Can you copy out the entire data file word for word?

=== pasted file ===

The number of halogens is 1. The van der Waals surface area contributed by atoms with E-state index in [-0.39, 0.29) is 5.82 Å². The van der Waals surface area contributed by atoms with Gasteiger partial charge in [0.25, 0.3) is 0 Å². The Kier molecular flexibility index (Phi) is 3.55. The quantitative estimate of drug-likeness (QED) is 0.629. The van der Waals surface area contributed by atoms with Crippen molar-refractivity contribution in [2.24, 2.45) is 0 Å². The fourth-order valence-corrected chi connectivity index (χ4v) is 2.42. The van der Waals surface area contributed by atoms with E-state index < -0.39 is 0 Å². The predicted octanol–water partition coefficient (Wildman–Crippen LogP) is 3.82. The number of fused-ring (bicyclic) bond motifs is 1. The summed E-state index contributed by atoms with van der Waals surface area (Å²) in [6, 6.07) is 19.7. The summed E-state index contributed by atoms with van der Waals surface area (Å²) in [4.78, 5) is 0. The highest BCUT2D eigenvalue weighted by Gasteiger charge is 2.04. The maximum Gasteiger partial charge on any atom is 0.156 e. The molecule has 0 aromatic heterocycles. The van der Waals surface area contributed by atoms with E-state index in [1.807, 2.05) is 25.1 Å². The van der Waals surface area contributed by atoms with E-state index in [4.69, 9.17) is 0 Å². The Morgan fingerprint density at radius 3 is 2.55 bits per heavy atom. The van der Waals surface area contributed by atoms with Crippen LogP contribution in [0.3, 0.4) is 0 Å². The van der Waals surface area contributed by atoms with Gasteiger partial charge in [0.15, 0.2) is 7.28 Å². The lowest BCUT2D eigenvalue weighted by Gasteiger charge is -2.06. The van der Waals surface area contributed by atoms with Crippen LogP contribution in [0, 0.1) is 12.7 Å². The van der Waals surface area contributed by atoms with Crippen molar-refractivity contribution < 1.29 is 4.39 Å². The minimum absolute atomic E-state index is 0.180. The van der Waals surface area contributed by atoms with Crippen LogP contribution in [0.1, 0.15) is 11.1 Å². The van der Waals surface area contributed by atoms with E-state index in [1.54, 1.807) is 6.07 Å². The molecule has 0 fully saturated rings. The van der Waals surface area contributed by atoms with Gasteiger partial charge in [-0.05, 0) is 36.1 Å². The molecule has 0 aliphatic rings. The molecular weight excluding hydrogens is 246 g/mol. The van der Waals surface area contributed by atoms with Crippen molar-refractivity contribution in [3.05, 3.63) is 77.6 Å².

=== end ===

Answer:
The number of halogens is 1. The van der Waals surface area contributed by atoms with E-state index in [-0.39, 0.29) is 5.82 Å². The van der Waals surface area contributed by atoms with Gasteiger partial charge in [0.25, 0.3) is 0 Å². The Kier molecular flexibility index (Phi) is 3.55. The quantitative estimate of drug-likeness (QED) is 0.629. The van der Waals surface area contributed by atoms with Crippen molar-refractivity contribution in [2.24, 2.45) is 0 Å². The fourth-order valence-corrected chi connectivity index (χ4v) is 2.42. The van der Waals surface area contributed by atoms with E-state index < -0.39 is 0 Å². The predicted octanol–water partition coefficient (Wildman–Crippen LogP) is 3.82. The number of fused-ring (bicyclic) bond motifs is 1. The summed E-state index contributed by atoms with van der Waals surface area (Å²) in [6, 6.07) is 19.7. The summed E-state index contributed by atoms with van der Waals surface area (Å²) in [4.78, 5) is 0. The highest BCUT2D eigenvalue weighted by Gasteiger charge is 2.04. The maximum Gasteiger partial charge on any atom is 0.156 e. The molecule has 0 aromatic heterocycles. The van der Waals surface area contributed by atoms with E-state index in [1.807, 2.05) is 25.1 Å². The van der Waals surface area contributed by atoms with E-state index in [4.69, 9.17) is 0 Å². The Morgan fingerprint density at radius 3 is 2.55 bits per heavy atom. The van der Waals surface area contributed by atoms with Crippen LogP contribution in [0.3, 0.4) is 0 Å². The van der Waals surface area contributed by atoms with Gasteiger partial charge in [0.15, 0.2) is 7.28 Å². The lowest BCUT2D eigenvalue weighted by Gasteiger charge is -2.06. The van der Waals surface area contributed by atoms with Crippen LogP contribution in [0, 0.1) is 12.7 Å². The van der Waals surface area contributed by atoms with Crippen molar-refractivity contribution < 1.29 is 4.39 Å². The minimum absolute atomic E-state index is 0.180. The van der Waals surface area contributed by atoms with Crippen LogP contribution in [0.1, 0.15) is 11.1 Å². The van der Waals surface area contributed by atoms with E-state index in [1.54, 1.807) is 6.07 Å². The molecule has 0 fully saturated rings. The van der Waals surface area contributed by atoms with Gasteiger partial charge in [-0.05, 0) is 36.1 Å². The molecule has 0 aliphatic rings. The molecular weight excluding hydrogens is 246 g/mol. The van der Waals surface area contributed by atoms with Crippen molar-refractivity contribution in [3.05, 3.63) is 77.6 Å².